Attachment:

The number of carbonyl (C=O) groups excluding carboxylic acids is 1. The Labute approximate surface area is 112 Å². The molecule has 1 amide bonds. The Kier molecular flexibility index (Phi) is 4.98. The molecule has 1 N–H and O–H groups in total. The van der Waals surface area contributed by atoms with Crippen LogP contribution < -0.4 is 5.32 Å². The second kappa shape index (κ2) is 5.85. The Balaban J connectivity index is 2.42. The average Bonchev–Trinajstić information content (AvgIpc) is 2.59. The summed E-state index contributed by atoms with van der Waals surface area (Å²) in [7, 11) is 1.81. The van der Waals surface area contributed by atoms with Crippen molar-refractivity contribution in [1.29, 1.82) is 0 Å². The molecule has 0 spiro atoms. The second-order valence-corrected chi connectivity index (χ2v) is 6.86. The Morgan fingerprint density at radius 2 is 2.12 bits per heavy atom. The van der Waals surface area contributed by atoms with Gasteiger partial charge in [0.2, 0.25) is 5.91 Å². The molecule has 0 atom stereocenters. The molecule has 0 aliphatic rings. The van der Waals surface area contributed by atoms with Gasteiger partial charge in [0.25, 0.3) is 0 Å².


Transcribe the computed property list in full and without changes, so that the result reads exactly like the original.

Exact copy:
The number of carbonyl (C=O) groups excluding carboxylic acids is 1. The Labute approximate surface area is 112 Å². The molecule has 1 amide bonds. The Kier molecular flexibility index (Phi) is 4.98. The molecule has 1 N–H and O–H groups in total. The van der Waals surface area contributed by atoms with Crippen LogP contribution < -0.4 is 5.32 Å². The second kappa shape index (κ2) is 5.85. The Balaban J connectivity index is 2.42. The average Bonchev–Trinajstić information content (AvgIpc) is 2.59. The summed E-state index contributed by atoms with van der Waals surface area (Å²) in [7, 11) is 1.81. The van der Waals surface area contributed by atoms with Crippen molar-refractivity contribution in [1.29, 1.82) is 0 Å². The molecule has 0 spiro atoms. The second-order valence-corrected chi connectivity index (χ2v) is 6.86. The Morgan fingerprint density at radius 2 is 2.12 bits per heavy atom. The van der Waals surface area contributed by atoms with Gasteiger partial charge in [0.2, 0.25) is 5.91 Å². The molecule has 0 atom stereocenters. The molecule has 0 aliphatic rings. The van der Waals surface area contributed by atoms with Gasteiger partial charge in [0.25, 0.3) is 0 Å².